I was deeply emotionally and physically saddened this week by the news of the 18-year-old Chicago male with disAbilities who was kidnapped by four youth, two or more who were allegedly classmates, one even considered a friend. The youth took him from a McDonalds, where he was to meet his “friend,” and then led him to a house where he was verbally and physically tortured for 24 to 48 hours, and, for about one hour, captured on Facebook live. I will not glorify the incident by sharing any links. It can be found by googling “Chicago special needs torture.” Snippets of the torture are still viewable on various news sites, but Facebook rightly took down the original video.
I cannot imagine any of Grace’s former high school classmates resorting to any such extremes, but part of the point of this post is to proclaim that abuse (though this extreme is very rare,) of special needs loved ones is not uncommon and a parent’s worst nightmare. The type of torture the young man with disAbilities suffered is inconceivable: cornered; bound; sock stuffed in his mouth then, taped shut; kicked; beaten; yelled at, repeatedly cut with a knife, including perforations to his scalp; filmed live in a party like atmosphere and then let go where he was found by police wandering the streets dazed. The youth were arrested soon after and the court chose not to release them on bail. The incident has been labeled a hate crime.
While this is graphically hideous, listen: 97 percent of people with disAbilities experience some form of sexual abuse in their lifetime. From an unwanted pat on the butt, for which many have no or little language to resist, to rape.
*You better believe that the possibility of kidnapping and sexual misconduct against my very vulnerable daughter is always on the fringes of my awareness. I keep a long string attached to her. Sometimes families’ strings are abruptly severed. Most of us walk a perilous line between encouraging necessary independence to the degree it is possible, and ensuring as much safety as we can. Continue reading for how I define independence.*
A United States timeline for disAbility rights last century ranges widely from horror to increasing progress from: immediate institutionalization, upon birth or diagnosis, where they were too often abused. Keeping loved ones at home where they were denied education. School doors opened but only in separate buildings. School doors opened but down in the basement. Doors opened but only in separate classrooms. And where we are now, still struggling, inconsistently, nationwide, for inclusion alongside peers with adequate supports when needed, in general education classrooms. In the 20 years we have known of Grace’s disAbility of autism, intellectual disAbilities, and severe speech-language impairment, she has been bullied, though minimally—two incidents, one sustained over several months. We worked to educate her peers and prevent more. Various friends’ experiences have included being routinely stuffed into a janitor’s closet, and unfairly arrested for “misconduct,” spit upon and pinpricked by educators. I could go on with more horrific descriptions in the last 10-20 years involving cages and physical torture that have happened within schools in surrounding counties, and Tennessee does not stand alone in witnessing these abuses. We may have made tremendous progress in educational inclusion, but even so, we are still stunted.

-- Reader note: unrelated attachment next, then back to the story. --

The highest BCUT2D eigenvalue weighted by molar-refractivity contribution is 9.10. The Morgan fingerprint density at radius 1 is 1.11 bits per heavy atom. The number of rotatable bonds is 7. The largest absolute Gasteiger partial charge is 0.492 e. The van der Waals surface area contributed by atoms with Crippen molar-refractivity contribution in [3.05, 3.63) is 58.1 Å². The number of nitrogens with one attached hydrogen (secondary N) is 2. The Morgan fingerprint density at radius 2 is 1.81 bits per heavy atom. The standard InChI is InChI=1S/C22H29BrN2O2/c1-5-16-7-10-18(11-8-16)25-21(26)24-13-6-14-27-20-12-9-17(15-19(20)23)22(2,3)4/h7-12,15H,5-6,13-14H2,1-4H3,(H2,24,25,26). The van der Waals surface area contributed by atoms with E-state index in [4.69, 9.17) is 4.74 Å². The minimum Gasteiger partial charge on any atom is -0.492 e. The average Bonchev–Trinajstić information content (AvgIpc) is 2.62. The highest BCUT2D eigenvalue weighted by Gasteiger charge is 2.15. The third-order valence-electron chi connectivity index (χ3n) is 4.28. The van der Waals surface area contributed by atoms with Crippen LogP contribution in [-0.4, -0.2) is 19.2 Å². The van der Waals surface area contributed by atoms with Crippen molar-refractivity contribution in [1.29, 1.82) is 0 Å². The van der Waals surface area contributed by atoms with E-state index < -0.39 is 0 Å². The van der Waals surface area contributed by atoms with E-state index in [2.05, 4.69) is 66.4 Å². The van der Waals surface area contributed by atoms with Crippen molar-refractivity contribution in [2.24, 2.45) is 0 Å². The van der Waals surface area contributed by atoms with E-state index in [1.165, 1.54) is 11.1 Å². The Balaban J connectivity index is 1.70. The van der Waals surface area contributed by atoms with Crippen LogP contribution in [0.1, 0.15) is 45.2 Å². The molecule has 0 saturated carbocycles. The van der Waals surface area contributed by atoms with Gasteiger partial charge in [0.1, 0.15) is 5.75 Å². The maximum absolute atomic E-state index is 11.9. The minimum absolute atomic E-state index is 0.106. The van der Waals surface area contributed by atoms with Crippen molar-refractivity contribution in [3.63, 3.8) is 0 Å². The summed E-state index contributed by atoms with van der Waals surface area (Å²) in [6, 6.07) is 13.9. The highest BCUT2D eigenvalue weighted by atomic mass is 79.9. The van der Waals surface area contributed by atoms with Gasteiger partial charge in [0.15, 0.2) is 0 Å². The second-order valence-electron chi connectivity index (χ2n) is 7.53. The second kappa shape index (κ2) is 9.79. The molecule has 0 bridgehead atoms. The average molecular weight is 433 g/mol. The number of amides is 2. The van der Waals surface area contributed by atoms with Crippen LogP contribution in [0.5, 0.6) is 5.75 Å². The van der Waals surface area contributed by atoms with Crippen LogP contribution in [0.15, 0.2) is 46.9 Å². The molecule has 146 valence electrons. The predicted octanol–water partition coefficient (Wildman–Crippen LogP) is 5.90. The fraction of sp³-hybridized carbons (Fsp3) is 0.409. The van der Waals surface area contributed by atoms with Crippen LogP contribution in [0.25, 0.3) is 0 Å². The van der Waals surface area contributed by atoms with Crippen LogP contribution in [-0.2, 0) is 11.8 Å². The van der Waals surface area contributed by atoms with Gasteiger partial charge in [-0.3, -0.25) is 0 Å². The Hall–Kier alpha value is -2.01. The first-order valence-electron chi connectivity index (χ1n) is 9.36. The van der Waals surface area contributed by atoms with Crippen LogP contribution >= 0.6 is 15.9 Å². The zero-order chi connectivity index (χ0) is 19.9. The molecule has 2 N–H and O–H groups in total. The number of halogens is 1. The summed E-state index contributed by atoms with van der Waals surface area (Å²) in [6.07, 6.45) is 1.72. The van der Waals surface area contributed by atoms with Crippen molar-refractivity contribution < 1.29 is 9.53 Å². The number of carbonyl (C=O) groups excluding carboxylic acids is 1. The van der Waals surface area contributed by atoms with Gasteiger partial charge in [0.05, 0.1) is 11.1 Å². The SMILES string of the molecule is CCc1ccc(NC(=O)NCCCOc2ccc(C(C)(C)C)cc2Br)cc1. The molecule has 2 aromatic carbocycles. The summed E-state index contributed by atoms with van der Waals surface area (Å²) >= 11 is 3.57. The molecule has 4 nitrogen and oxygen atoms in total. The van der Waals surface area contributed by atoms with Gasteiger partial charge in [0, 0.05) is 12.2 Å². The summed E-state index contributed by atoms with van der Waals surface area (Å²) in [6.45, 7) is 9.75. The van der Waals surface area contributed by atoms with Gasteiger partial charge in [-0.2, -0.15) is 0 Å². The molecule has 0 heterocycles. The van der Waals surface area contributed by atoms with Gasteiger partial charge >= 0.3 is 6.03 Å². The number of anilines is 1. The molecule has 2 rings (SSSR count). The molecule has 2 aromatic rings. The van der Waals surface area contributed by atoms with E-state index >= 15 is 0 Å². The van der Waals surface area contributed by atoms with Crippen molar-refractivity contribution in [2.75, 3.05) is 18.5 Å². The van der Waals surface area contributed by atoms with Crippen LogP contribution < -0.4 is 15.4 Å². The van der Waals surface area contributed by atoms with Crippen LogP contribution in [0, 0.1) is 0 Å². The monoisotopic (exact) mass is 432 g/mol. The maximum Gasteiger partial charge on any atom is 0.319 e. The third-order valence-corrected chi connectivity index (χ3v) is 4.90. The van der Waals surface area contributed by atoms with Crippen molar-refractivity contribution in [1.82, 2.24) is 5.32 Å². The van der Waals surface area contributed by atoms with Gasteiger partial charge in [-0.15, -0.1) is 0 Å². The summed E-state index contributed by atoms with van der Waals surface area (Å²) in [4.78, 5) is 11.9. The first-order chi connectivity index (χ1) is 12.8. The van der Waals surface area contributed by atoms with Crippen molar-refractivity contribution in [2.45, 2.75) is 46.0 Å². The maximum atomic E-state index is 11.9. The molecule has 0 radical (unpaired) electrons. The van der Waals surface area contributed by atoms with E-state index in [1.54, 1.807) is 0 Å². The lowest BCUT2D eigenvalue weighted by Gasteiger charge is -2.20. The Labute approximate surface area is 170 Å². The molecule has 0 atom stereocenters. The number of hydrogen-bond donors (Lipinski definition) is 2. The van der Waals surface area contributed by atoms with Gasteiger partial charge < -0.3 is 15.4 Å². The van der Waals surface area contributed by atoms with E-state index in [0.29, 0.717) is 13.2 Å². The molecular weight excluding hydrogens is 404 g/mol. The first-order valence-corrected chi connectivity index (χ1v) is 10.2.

Those grossly clouded by fear and ignorant of the important lessons of history, still advocate for segregation in schools, workplaces, community and housing. The federal government never fully funded its mandate about two decades back for school inclusion. Institutions have, largely, been closed. And, last year, the fed cracked down on segregated workplaces, known as sheltered workshops.
Individuals with disAbilities deserve the same rights as the rest of us: to be educated, be, work, and live in and with community. But we have carried along into the march of progress a history of ignorance, fear, misunderstanding, and segregation still played out daily in the lives of individuals and their families, like mine. Even language—to some, the seemingly harmless use of derogatory words—spouted in jest, are mean, hurtful reminders that we have still not garnered the respect and dignity of equality.
Every day we personally live with the burden of inequality: by the hoops we are still jumping to secure employment, by the great lengths we must take to find caregivers, by the enormous costs we endure for the lack of services, provisions, and accommodations. By the lack of friendships. By the stares we frequently endure in public. It has gotten better and it is getting better.
Parents do not live forever. Parents must, but often do not, make choices in their own nutrition, physical, and self-care to live long for their sons and daughters. Giving our loved ones as much independence as possible and in terms appropriate for each individual is difficult, as it is emotionally and physically demanding and challenging to find enough and adequate supports. But, it is equipping them for the day we will not be here. It is gifting community with the enrichment of their being and inclusion. It is the enrichment that they deserve.
But the risk. The risk we take. The risk is always there.
Those youth knew full well what they were doing. Their victim was chosen for his sheer vulnerability, his lack of ability to fight back and protect himself.
And so we continue daily, as individuals and a community, to toil. A muted, dismissed, and often forgotten voice among the roar of societal injustices, to advocate for understanding and inclusion so that we are not seen as invisible or pawns for verbal or physical folly.
We’ve been in the press lately:
Jobs Bring Meaning to Young Adults with Disabilities
Of Pretzels and Painting: The Entrepreneurial Choice
Eligible for Job and College Aid, Half of Tennesseans with Disabilities Get Nothing